The Ahrida Synagogue, located on Kürkçü Çeşme Street in Balat quarter that is considered one of the most photogenic and touristic area in Fatih district of Istanbul, is qualified as the synagogue with the largest capacity in the city. The synagogue, which was built entirely of masonry stone and brick, has been actively serving since the 15th century.
The school in the courtyard of the Ahrida Synagogue, the prie-dieu of which resembles a bow, is definitely worth seeing. Ahrida Synagogue, which was taken under protection by the decision of the Cultural and Natural Heritage Preservation Board on September 16, 1987, first served Romanyot and then Sephardic Orthodox.
Although its construction date is not known clearly, as can be understood from a decree dating back to 1693 that Ahrida Synagogue existed before the Conquest of Istanbul (Feth-i Hakani) and named after the town of Ohrid (in Macedonia) where its founders came from. It is considered as the most magnificent among the Western synagogues and also qualified as being the largest.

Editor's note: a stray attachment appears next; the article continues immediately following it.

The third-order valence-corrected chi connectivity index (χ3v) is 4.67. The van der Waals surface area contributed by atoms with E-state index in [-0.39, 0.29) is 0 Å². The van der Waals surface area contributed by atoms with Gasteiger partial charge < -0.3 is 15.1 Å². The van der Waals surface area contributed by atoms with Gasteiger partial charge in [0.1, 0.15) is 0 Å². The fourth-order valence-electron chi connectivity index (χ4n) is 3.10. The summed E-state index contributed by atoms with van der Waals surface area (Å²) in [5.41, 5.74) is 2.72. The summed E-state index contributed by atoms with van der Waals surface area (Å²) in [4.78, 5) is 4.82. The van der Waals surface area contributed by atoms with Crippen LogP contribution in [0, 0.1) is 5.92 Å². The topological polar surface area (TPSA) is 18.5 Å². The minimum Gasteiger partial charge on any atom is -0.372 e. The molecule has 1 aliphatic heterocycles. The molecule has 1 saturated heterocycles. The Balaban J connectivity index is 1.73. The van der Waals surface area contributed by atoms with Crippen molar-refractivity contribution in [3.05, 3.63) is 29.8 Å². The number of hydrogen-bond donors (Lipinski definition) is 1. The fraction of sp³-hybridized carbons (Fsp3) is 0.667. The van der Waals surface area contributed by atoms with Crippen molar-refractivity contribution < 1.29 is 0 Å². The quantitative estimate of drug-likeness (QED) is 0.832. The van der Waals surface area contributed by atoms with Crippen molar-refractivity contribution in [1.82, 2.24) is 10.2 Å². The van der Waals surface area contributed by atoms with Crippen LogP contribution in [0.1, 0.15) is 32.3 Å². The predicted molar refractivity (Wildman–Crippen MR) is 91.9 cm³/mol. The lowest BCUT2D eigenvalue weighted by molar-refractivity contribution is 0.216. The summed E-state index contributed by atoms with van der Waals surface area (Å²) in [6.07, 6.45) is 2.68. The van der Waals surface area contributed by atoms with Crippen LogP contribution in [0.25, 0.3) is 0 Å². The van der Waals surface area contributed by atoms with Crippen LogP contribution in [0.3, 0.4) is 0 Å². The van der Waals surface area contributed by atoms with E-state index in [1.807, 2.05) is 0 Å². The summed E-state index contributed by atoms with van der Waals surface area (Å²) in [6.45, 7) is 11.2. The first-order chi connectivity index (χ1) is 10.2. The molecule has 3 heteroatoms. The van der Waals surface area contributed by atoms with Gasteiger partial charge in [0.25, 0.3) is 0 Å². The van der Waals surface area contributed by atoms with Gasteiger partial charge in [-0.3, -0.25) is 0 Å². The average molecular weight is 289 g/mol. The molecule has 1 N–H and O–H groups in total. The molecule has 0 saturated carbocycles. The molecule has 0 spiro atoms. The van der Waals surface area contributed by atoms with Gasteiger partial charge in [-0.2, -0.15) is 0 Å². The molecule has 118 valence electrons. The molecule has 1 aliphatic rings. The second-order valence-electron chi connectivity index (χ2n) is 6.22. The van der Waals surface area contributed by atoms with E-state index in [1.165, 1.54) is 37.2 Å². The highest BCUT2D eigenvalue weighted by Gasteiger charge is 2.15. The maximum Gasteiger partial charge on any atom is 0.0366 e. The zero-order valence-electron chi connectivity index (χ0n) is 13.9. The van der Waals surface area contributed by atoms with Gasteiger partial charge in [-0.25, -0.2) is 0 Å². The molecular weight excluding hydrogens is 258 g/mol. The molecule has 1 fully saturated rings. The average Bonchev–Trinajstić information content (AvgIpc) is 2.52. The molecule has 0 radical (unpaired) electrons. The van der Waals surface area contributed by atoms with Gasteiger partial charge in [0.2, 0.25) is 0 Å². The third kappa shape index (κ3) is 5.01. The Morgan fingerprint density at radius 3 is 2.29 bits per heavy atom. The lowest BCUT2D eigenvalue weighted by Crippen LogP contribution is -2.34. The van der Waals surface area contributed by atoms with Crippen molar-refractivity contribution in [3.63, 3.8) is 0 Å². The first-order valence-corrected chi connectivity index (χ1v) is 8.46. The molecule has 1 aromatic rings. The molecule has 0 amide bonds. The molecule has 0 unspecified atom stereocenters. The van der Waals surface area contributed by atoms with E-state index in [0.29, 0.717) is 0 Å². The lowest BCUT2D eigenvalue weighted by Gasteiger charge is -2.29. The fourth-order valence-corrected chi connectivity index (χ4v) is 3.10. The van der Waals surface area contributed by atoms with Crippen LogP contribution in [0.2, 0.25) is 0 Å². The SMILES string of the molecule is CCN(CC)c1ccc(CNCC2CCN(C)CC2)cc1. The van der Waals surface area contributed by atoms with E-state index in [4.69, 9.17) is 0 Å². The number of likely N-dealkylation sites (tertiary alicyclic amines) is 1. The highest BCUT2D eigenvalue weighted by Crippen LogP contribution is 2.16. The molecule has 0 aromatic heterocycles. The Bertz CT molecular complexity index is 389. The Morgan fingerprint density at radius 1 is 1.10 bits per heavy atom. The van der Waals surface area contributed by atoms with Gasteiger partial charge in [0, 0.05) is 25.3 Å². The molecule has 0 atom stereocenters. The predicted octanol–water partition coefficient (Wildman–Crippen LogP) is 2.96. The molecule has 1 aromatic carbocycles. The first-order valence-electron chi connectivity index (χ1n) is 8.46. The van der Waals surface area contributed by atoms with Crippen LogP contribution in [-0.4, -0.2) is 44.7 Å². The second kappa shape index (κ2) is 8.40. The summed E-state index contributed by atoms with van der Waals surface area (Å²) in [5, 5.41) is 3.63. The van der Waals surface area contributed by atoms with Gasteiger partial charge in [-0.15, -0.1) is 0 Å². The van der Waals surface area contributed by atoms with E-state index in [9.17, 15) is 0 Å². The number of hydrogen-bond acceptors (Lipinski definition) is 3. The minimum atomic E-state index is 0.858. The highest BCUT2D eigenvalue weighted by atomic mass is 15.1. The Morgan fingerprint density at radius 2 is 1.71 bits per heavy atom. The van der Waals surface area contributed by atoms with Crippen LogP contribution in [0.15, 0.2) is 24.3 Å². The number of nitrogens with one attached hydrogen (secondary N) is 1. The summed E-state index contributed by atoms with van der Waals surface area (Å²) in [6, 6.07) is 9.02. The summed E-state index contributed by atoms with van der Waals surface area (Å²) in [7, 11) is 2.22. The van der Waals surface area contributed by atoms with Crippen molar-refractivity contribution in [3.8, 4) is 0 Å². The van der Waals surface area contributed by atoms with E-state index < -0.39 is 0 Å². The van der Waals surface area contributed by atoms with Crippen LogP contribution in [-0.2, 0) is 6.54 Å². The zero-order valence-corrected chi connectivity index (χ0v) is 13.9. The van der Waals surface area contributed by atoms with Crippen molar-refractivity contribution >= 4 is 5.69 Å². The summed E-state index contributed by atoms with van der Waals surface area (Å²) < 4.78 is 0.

The building, which was previously thought to be two separate synagogues, one Sephardic and the other Romanyot, survived as a single building as a result of the collapse of the wall in between. According to the inscription written in its courtyard, the prie-dieu resembling Noah's Ark in Ahrida Synagogue, which was restored with the initiatives and suggestions of Naim Güleryüz under the guidance of Jak Kamhi and the work of Master Architect Hüsrev Tayla, is one of the most interesting details.
Another detail that makes this synagogue, built in Balat by the Jews from Macedonia in the 1400s, important is that Sabetay Sevi, who declared himself as the messiah in the 17th century, preached here when he came to Istanbul